//edit: by the way systemd and devuan discussion is allowed here, expect moderate heckling though, as opposed to moderation...
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Re: Systemd discussion

Postby nodir » May 12th, 2016, 6:34 pm

No need to ban him, he deleted his account already :-)
The fun part is that the according moderator couldn't even explain why he closed the thread
First he said: cause this is not the devuan forum. When being told that the closed thread wasn't about devuan, he changed his mind and said: Well, this is not the forum to discuss other operating systems.
Not having in mind that you can also use debian without systemd ...
Oh my.

I for one don't care that much. It is a bit of a pity, but i neither understand most of the questions, the answers are usually half wrong too (assuming they don't point you to google or the manpage).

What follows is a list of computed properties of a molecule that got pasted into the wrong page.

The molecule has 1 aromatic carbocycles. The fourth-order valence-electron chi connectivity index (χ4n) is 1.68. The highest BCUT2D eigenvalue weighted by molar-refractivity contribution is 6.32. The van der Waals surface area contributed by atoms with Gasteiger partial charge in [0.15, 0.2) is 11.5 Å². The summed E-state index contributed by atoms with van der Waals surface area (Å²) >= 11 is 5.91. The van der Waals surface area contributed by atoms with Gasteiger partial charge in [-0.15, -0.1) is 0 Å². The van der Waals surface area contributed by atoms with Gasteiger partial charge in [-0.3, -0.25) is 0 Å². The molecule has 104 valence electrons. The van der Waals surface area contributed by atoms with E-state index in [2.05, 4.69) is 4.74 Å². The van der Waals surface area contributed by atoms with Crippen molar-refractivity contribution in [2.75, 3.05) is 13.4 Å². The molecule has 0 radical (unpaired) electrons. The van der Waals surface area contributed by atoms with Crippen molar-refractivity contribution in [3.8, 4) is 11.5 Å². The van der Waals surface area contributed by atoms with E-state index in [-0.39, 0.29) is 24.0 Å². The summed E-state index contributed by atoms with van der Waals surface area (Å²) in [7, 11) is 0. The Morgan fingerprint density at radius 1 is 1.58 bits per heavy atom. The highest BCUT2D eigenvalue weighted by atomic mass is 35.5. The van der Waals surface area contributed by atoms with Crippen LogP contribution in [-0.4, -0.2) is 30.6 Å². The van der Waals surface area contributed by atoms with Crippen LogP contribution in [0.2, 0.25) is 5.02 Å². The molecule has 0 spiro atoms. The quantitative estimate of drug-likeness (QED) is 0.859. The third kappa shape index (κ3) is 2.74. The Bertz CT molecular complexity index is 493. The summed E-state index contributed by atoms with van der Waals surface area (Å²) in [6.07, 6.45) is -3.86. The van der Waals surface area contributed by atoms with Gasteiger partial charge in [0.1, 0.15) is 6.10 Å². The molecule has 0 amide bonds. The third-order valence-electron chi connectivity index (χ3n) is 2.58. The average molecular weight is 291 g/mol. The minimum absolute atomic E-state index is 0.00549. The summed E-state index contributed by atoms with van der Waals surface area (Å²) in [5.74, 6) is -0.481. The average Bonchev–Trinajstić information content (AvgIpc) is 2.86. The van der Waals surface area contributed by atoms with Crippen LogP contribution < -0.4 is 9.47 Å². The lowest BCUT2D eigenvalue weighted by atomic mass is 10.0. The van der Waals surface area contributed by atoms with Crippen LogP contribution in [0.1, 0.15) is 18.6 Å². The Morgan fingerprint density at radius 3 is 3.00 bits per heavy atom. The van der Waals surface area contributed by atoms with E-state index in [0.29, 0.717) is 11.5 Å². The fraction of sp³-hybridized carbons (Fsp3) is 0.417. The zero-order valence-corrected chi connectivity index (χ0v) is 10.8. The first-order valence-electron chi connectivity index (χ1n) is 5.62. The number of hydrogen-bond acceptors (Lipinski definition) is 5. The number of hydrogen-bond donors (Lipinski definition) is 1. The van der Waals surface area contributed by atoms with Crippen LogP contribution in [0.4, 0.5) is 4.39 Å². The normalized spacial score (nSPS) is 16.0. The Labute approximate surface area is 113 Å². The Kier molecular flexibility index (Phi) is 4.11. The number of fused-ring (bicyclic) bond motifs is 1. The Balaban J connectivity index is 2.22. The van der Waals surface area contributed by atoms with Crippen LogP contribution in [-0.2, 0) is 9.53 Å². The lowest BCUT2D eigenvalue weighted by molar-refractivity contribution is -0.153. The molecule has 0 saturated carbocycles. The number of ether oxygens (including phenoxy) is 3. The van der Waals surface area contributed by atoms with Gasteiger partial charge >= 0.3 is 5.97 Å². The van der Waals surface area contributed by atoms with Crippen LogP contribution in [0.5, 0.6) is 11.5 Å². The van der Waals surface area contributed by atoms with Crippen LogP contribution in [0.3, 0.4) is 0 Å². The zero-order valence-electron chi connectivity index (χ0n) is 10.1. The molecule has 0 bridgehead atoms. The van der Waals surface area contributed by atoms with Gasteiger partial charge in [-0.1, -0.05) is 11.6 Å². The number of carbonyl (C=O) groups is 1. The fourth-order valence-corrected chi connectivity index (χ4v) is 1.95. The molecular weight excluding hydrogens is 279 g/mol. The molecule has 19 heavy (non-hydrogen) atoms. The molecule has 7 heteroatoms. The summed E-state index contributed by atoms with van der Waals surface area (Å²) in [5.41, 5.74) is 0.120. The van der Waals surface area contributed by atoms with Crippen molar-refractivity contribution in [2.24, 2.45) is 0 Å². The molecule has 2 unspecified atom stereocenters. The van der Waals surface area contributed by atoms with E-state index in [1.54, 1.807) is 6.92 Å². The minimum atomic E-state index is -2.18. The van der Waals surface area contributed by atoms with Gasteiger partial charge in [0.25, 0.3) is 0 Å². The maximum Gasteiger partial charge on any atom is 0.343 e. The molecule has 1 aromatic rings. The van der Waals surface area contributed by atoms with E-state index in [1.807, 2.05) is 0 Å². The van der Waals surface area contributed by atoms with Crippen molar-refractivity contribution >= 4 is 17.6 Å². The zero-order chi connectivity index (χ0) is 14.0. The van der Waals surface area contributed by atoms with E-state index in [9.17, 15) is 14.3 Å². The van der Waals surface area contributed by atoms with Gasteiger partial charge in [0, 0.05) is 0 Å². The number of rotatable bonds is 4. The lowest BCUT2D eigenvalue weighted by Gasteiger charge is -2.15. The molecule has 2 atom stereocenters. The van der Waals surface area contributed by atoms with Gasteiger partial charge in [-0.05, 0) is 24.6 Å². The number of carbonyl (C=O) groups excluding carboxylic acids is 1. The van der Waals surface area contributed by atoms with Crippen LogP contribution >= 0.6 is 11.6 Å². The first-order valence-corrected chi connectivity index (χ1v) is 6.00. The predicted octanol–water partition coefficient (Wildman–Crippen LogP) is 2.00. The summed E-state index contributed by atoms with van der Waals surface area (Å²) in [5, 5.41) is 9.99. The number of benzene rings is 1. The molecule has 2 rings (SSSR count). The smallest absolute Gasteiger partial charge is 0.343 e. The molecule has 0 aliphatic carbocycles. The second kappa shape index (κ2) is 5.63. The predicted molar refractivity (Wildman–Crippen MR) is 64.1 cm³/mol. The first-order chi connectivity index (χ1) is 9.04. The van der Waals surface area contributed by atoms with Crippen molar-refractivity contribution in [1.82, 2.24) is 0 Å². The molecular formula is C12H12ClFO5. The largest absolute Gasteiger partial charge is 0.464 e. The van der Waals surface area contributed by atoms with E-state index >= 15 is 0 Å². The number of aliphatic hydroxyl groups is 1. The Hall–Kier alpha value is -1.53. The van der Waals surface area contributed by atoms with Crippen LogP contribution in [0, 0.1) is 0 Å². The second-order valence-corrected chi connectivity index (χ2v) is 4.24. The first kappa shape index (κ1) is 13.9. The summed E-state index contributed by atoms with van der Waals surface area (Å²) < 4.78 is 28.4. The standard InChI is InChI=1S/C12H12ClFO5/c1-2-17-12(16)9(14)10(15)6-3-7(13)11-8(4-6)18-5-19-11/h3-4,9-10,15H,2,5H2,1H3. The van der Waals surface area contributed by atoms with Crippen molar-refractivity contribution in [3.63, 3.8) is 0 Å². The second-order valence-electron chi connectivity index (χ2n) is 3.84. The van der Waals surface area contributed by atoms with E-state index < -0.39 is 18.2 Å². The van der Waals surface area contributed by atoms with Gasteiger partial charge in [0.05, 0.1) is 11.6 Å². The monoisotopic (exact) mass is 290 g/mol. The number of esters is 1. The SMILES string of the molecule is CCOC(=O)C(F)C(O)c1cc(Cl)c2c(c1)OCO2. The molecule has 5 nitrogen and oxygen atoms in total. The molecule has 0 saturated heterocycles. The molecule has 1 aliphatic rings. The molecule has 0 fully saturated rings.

It is funny they piss of anyone who knows a wee bit and then complain that the quality of the forum is lousy (IRC isn't much better, whenever i check, btw. Debian community sure has gone south).


-
fooled around a a bit with vectorlinux and downloaded dragonfly-BSD. Might be i will give devuan a try ( fsmithred did an unofficial live-CD of it) or will go back to Gentoo (but using Funtoo this time, so i can avoid the kernel fiddling). btw, this thread seems to be about systemd.
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Re: Systemd discussion

Postby cynwulf » May 12th, 2016, 9:17 pm

There's not much fun in forums these days. mods should be part of the community, not some killjoy traffic warden type character who is just out to lay down the law and issue penalties. if it gets to the stage where it's no fun and just some kind of "duty" or it's degenerated to "them and us", you're probably fucked already and it's time to bail out and do something else. don't really understand the connection to the "job" myself... if someone is just closing threads out of personal annoyance/preference or even just getting emotional, it's probably time to take a break. lose the connection with the members and you're just there under sufferance and then - what's the point...?

DragonFly is pretty good.